Step Aston (One Acre Fund)Director - Agriculture Research

Access to reliable, large-scale, low-cost soil data is an important part of our efforts to develop more locally tailored soil fertility management recommendations and monitor the long-term impacts of our programs on soil health. To date, our soil lab has processed 50,000 soil samples, deriving insights to inform program strategy and decision-making in six countries. This effort would have been cost-prohibitive were it not for the technological breakthroughs and support delivered by the soil-plant diagnostic laboratory.

Food availability

Population growth, demographic shifts, dietary change, climate change and environmental decline challenge everything we know about how to grow and share food. Yet, food production must increase – some estimates say by 50 percent globally, and by almost 100 percent in Africa and Southeast Asia by 2050. But it’s not only about increased production. Better, healthier and more nutritious food is needed too.

Diego Senoner (Indo-German Energy Program)Technical expert

A well-designed KUSUM (Indian solar pump and grid-connected power plant scheme) policy for solar-powered irrigation is important for India to secure sustainable development of agriculture, maintain food security and safeguard groundwater during times of changing climatic conditions.

Marcela Quintero (International Center for Tropical Agriculture (CIAT))Agroecosystems and sustainable landscapes research area director

This data platform for improving water management demonstrates the potential that alliances between research centers and development agencies have to generate products that provide concrete solutions to real problems in agriculture. Likewise, these partnerships allow technical and scientific products to reach end users faster.

Equality of opportunity

In this era of planetary degradation, the world’s poorest and most marginalized often bear the brunt of the burden, losing livelihoods and opportunities. This can drive conflict and migration. With men increasingly leaving rural areas, women are playing a greater role in agriculture, but are still often marginalized and lack access to decision making and resources. At the same time, the sector offers fewer viable jobs to youth. Solutions are only sustainable if they are also equitable.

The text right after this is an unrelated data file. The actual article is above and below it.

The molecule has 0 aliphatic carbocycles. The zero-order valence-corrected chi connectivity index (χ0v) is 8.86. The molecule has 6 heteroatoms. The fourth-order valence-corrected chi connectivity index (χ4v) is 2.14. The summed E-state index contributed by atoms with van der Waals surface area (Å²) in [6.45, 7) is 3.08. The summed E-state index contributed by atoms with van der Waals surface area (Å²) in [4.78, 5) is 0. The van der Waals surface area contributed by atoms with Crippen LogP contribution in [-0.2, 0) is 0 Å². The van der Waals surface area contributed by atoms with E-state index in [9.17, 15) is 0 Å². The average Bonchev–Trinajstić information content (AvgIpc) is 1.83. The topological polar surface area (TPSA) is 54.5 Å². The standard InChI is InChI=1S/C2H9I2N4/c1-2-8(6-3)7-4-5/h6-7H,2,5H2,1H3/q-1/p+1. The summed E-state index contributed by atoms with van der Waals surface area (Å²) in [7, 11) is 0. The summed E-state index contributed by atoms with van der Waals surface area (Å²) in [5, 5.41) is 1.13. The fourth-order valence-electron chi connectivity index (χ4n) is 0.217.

Abdullaeva Uguloi (Water user association of Obchakoron District, Halivad Jamoat, Tatjikistan)Head of WUA

All water user associations should be headed by women. There is so much work, especially at the beginning, but you have to balance so many tasks, and you cannot give up. Women are more likely to overcome barriers. You have to be happy to always be working. Women are much better at this than men.

Miriam Otoo (International Water Management Institute (IWMI))Research group leader for resource recovery and reuse

The business of safe recovery of water, nutrients and energy from domestic and agro-industrial waste offers significant opportunities to generate economic and social benefits to women and unemployed youth, especially in developing countries. These entrepreneurs, however, face high market entry barriers due to a lack of social networks, specialist skills and capital. It is therefore important to identify appropriate business training for youth or women entrepreneurs, tailored to their specific needs and capacity gaps under each unique geographical context.

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Thank you to WLE’s partners and donors

WLE is grateful for the support of CGIAR Trust Fund Contributors, including direct support from